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  1. Expat

    Re: Creationists and “Cosmos”:
    If this were an isolated nutcase or a few escaped lunatics, it would be humorous. But since these people represent a large chunk of America and have managed to move the debate from faith to “alternative science”, it is depressing and scary.
    I think we could get all these idiots to shut up once and for all if we agreed to their demands. Then we tell them that in fairness to belief, they and their children must attend two hours of alternative worship or religious study every week. So if they want to go to church (these are all Christians of some ilk), then they must attend Catholic mass, go to the synagogue, pray at a mosque, burn joss sticks at a Buddhhist temple or ritually kill black cockerels at a Satanic mass.
    How long do you think they would insist of equal access to their brand of insanity?

    1. abynormal

      returning to ‘E Pluribus Unum’ would be a hoot of a start

      I put a dollar in one of those change machines. Nothing changed.
      George Carlin

      1. psychohistorian

        E Pluribus Unum, the original motto of the US….YES!!!!!

        Thanks for that and the George Carlin memory.

    2. huxley

      Creationists don’t deserve ‘equal time’. They have nothing, never had anything, and never will have anything.

      Modern evolutionary theory is the work of tens of thousands of highly educated scientists, refined and expanded over more than a century, backed up with overwhelming evidence, demonstrated and documented by every living thing on the planet.

      What do creationists have? A childish fairy tale invented by Bronze Age primitives barely out of the hunter-gatherer stage, a ‘theory’ based on nothing, a non-explanation backed up by nothing and accounting for nothing, little more than a demonstration of determined ignorance.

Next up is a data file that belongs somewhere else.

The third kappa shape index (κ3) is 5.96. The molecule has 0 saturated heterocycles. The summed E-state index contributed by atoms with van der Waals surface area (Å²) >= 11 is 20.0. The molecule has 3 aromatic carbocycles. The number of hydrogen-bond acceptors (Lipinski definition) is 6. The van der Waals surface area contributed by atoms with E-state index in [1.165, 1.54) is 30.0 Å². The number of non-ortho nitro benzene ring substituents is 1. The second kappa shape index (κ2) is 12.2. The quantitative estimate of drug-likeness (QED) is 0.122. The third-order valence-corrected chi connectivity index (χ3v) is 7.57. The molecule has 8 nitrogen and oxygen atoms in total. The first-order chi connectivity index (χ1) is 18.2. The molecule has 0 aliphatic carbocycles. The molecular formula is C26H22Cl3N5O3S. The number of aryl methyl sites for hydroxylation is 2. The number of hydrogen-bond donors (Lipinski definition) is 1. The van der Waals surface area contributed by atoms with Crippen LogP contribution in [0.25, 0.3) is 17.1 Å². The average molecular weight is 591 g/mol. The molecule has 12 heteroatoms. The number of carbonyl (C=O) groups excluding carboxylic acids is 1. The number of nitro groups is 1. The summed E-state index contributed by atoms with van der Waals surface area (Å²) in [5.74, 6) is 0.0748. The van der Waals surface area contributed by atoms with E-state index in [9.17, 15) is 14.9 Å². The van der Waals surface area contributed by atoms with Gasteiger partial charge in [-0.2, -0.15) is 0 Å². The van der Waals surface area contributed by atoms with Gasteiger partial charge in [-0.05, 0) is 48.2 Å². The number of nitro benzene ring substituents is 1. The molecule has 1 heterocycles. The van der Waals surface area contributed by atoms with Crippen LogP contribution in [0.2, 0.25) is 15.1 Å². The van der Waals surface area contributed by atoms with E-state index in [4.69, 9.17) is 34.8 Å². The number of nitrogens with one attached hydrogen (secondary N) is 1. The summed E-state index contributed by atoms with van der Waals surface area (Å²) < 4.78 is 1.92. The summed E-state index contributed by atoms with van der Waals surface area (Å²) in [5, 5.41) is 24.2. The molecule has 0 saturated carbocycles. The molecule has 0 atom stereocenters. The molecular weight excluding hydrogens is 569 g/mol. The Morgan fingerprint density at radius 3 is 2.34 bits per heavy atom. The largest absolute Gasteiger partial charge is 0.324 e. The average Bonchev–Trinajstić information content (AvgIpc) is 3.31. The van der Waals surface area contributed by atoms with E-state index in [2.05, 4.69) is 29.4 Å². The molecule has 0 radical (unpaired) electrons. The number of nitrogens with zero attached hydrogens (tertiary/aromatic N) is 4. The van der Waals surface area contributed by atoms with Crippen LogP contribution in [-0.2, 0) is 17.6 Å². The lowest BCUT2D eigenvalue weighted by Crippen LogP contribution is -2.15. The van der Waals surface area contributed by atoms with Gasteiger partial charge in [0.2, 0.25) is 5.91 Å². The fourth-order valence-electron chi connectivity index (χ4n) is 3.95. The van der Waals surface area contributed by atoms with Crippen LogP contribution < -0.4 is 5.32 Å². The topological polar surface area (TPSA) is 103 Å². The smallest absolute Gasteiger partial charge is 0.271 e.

A debate? Creationists don’t have a debate. All they have is a lame flim-flam of spite and lies and they know it. They’re just annoyed because actual science so easily exposes all their frauds as utter BS from top to bottom. They’re contradicted not just by evolutionary biology but by chemistry, physics, geology, astronomy, and every evidentiary collection of scientific facts we have a name for.

      All that’s left is to humiliate them and their own ‘theory’ as a pack of lying cons until they’ve decided to shut up for themselves. Reality is entirely against them and that puts them at a complete disadvantage, regardless of cleverness of their pious prevarications. No, if we are to debate anything we should discuss their absence of any morals, their criminality, and the steps needed to clean up their social psychosis.

      1. Screech

        All they need is a bible and belief.
        Praise be Jayzuss. And don’t forget to look for the devil under your bed.

        1. Johann Sebastian Schminson

          I went and looked under my bed. Apparently, the Devil is made up of missing socks and dust bunnies.

          1. JTFaraday

            At least you found the socks.

            I’m also pleased to report that I skipped the rest of this thread!

      2. Another Gordon